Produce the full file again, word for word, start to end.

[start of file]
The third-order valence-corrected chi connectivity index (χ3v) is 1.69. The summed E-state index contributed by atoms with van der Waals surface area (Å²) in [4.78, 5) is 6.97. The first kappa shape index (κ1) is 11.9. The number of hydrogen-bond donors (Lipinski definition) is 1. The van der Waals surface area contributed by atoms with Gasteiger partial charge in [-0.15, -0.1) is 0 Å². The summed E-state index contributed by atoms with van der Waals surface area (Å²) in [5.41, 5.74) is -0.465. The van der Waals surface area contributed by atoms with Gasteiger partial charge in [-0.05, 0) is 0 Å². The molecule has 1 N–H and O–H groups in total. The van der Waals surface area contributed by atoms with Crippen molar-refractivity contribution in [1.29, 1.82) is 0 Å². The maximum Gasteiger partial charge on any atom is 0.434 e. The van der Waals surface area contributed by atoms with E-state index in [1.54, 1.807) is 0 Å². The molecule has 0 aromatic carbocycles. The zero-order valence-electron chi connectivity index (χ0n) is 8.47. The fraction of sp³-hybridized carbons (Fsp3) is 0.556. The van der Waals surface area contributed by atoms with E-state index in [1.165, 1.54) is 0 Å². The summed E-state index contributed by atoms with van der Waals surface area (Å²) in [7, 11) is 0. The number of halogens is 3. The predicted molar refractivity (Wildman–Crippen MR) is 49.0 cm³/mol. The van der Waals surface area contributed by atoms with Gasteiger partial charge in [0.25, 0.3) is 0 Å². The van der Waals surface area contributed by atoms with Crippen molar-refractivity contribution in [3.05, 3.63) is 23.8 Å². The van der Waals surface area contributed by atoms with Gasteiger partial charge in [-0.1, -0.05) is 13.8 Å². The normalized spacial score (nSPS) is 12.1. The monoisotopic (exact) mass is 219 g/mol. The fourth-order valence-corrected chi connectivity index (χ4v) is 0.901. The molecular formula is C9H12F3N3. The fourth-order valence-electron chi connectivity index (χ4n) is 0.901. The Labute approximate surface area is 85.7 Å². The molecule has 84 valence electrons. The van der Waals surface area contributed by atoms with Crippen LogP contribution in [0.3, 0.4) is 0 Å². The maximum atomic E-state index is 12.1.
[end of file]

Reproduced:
The third-order valence-corrected chi connectivity index (χ3v) is 1.69. The summed E-state index contributed by atoms with van der Waals surface area (Å²) in [4.78, 5) is 6.97. The first kappa shape index (κ1) is 11.9. The number of hydrogen-bond donors (Lipinski definition) is 1. The van der Waals surface area contributed by atoms with Gasteiger partial charge in [-0.15, -0.1) is 0 Å². The summed E-state index contributed by atoms with van der Waals surface area (Å²) in [5.41, 5.74) is -0.465. The van der Waals surface area contributed by atoms with Gasteiger partial charge in [-0.05, 0) is 0 Å². The molecule has 1 N–H and O–H groups in total. The van der Waals surface area contributed by atoms with Crippen molar-refractivity contribution in [1.29, 1.82) is 0 Å². The maximum Gasteiger partial charge on any atom is 0.434 e. The van der Waals surface area contributed by atoms with E-state index in [1.54, 1.807) is 0 Å². The molecule has 0 aromatic carbocycles. The zero-order valence-electron chi connectivity index (χ0n) is 8.47. The fraction of sp³-hybridized carbons (Fsp3) is 0.556. The van der Waals surface area contributed by atoms with E-state index in [1.165, 1.54) is 0 Å². The summed E-state index contributed by atoms with van der Waals surface area (Å²) in [7, 11) is 0. The number of halogens is 3. The predicted molar refractivity (Wildman–Crippen MR) is 49.0 cm³/mol. The van der Waals surface area contributed by atoms with Gasteiger partial charge in [0.25, 0.3) is 0 Å². The van der Waals surface area contributed by atoms with Crippen molar-refractivity contribution in [3.05, 3.63) is 23.8 Å². The van der Waals surface area contributed by atoms with Gasteiger partial charge in [-0.1, -0.05) is 13.8 Å². The normalized spacial score (nSPS) is 12.1. The monoisotopic (exact) mass is 219 g/mol. The fourth-order valence-corrected chi connectivity index (χ4v) is 0.901. The molecular formula is C9H12F3N3. The fourth-order valence-electron chi connectivity index (χ4n) is 0.901. The Labute approximate surface area is 85.7 Å². The molecule has 84 valence electrons. The van der Waals surface area contributed by atoms with Crippen LogP contribution in [0.3, 0.4) is 0 Å². The maximum atomic E-state index is 12.1.